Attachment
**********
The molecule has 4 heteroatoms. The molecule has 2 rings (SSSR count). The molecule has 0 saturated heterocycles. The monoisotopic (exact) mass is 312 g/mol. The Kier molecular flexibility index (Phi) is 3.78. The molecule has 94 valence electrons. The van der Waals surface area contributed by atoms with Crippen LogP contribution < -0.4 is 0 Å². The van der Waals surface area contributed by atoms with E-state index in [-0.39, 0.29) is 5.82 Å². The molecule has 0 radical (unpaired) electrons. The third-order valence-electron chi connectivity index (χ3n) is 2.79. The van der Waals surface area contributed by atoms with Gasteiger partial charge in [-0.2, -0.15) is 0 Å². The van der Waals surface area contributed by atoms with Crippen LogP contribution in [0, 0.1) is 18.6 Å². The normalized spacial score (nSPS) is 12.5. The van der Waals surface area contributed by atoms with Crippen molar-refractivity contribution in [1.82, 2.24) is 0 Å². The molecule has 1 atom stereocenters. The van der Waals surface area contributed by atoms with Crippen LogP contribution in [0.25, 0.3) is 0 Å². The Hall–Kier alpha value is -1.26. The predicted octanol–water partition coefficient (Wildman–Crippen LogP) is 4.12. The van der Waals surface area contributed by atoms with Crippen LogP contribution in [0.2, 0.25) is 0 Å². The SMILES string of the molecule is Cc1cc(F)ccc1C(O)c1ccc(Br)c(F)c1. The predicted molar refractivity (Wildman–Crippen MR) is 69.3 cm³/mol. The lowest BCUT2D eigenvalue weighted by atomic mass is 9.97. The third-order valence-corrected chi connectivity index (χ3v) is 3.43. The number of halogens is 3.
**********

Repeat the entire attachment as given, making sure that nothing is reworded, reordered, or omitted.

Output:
The molecule has 4 heteroatoms. The molecule has 2 rings (SSSR count). The molecule has 0 saturated heterocycles. The monoisotopic (exact) mass is 312 g/mol. The Kier molecular flexibility index (Phi) is 3.78. The molecule has 94 valence electrons. The van der Waals surface area contributed by atoms with Crippen LogP contribution < -0.4 is 0 Å². The van der Waals surface area contributed by atoms with E-state index in [-0.39, 0.29) is 5.82 Å². The molecule has 0 radical (unpaired) electrons. The third-order valence-electron chi connectivity index (χ3n) is 2.79. The van der Waals surface area contributed by atoms with Gasteiger partial charge in [-0.2, -0.15) is 0 Å². The van der Waals surface area contributed by atoms with Crippen LogP contribution in [0, 0.1) is 18.6 Å². The normalized spacial score (nSPS) is 12.5. The van der Waals surface area contributed by atoms with Crippen molar-refractivity contribution in [1.82, 2.24) is 0 Å². The molecule has 1 atom stereocenters. The van der Waals surface area contributed by atoms with Crippen LogP contribution in [0.25, 0.3) is 0 Å². The Hall–Kier alpha value is -1.26. The predicted octanol–water partition coefficient (Wildman–Crippen LogP) is 4.12. The van der Waals surface area contributed by atoms with Crippen LogP contribution in [0.2, 0.25) is 0 Å². The SMILES string of the molecule is Cc1cc(F)ccc1C(O)c1ccc(Br)c(F)c1. The predicted molar refractivity (Wildman–Crippen MR) is 69.3 cm³/mol. The lowest BCUT2D eigenvalue weighted by atomic mass is 9.97. The third-order valence-corrected chi connectivity index (χ3v) is 3.43. The number of halogens is 3.